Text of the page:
By Dr Alison Smith, St Antony’s College, Oxford
Hungary’s Prime Minister, Viktor Orban, celebrated a historic victory today after his right-wing Fidesz/Christian Democrat coalition retained its two-thirds majority in the Hungarian Parliament, winning 133 out of 199 seats. Fidesz’s nearest competitors, the centre-left alliance, Unity, secured just 38 seats, while the far-right Jobbik won 23 seats. Full results are available here.
The Hungarian election of April 6 2014 was the first to be held under the new electoral system, which almost halved the available number of seats from 386 to 199. The electoral system remains an ‘unlinked’ (non-compensatory) mixed system, but 106 seats are now allocated through single member districts (SMD), while 93 are allocated through party lists. The new system is less proportional than the old system (which allocated half the seats through party lists and had smaller single member districts); thus Orban was able to retain his two-thirds majority despite winning 800,000 fewer votes than in 2010.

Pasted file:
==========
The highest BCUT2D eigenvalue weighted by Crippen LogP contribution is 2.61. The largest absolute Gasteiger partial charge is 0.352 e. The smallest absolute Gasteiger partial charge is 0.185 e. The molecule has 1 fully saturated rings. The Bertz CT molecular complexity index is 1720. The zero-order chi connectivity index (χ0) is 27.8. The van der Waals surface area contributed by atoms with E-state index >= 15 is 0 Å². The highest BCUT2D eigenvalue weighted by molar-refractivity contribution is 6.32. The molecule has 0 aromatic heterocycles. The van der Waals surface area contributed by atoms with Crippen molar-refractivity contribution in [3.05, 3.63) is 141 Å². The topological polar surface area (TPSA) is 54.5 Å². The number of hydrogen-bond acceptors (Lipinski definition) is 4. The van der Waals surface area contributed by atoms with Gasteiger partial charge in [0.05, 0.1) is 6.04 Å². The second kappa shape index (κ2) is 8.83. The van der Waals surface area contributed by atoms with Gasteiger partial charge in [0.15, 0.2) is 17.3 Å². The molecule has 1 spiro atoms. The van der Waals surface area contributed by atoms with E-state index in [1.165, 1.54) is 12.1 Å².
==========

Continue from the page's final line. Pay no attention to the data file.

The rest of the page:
There are few real checks and balances in the Hungarian political system, which is unicameral and has an indirectly elected head of state. Concerns have been already raised about judicial independence and media freedom. Securing a two-thirds majority in the parliament allows the ruling party to engage in a further bout of constitutional tinkering.